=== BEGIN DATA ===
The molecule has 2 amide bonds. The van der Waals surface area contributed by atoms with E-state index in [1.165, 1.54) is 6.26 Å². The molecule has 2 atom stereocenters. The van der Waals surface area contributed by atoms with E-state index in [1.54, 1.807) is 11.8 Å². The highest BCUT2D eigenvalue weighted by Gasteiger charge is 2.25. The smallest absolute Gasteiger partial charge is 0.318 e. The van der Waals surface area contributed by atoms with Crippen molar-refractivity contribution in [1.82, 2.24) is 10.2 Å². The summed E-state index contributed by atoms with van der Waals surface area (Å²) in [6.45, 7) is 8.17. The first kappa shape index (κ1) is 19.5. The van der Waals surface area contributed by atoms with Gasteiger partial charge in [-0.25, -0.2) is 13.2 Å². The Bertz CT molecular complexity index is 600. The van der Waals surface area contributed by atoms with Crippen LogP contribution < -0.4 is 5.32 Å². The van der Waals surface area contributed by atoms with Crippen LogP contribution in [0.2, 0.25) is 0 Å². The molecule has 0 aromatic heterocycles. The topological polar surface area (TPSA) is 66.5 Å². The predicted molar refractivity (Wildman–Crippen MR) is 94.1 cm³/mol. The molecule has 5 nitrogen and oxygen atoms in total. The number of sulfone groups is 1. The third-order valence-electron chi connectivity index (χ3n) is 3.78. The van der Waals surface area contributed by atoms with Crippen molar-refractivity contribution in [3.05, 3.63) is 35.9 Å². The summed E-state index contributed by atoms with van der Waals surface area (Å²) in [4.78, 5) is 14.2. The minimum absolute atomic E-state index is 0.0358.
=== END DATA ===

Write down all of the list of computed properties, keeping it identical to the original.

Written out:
The molecule has 2 amide bonds. The van der Waals surface area contributed by atoms with E-state index in [1.165, 1.54) is 6.26 Å². The molecule has 2 atom stereocenters. The van der Waals surface area contributed by atoms with E-state index in [1.54, 1.807) is 11.8 Å². The highest BCUT2D eigenvalue weighted by Gasteiger charge is 2.25. The smallest absolute Gasteiger partial charge is 0.318 e. The van der Waals surface area contributed by atoms with Crippen molar-refractivity contribution in [1.82, 2.24) is 10.2 Å². The summed E-state index contributed by atoms with van der Waals surface area (Å²) in [6.45, 7) is 8.17. The first kappa shape index (κ1) is 19.5. The van der Waals surface area contributed by atoms with Gasteiger partial charge in [-0.25, -0.2) is 13.2 Å². The Bertz CT molecular complexity index is 600. The van der Waals surface area contributed by atoms with Crippen LogP contribution < -0.4 is 5.32 Å². The van der Waals surface area contributed by atoms with Crippen LogP contribution in [0.2, 0.25) is 0 Å². The molecule has 0 aromatic heterocycles. The topological polar surface area (TPSA) is 66.5 Å². The predicted molar refractivity (Wildman–Crippen MR) is 94.1 cm³/mol. The molecule has 5 nitrogen and oxygen atoms in total. The number of sulfone groups is 1. The third-order valence-electron chi connectivity index (χ3n) is 3.78. The van der Waals surface area contributed by atoms with Crippen molar-refractivity contribution in [3.05, 3.63) is 35.9 Å². The summed E-state index contributed by atoms with van der Waals surface area (Å²) in [4.78, 5) is 14.2. The minimum absolute atomic E-state index is 0.0358.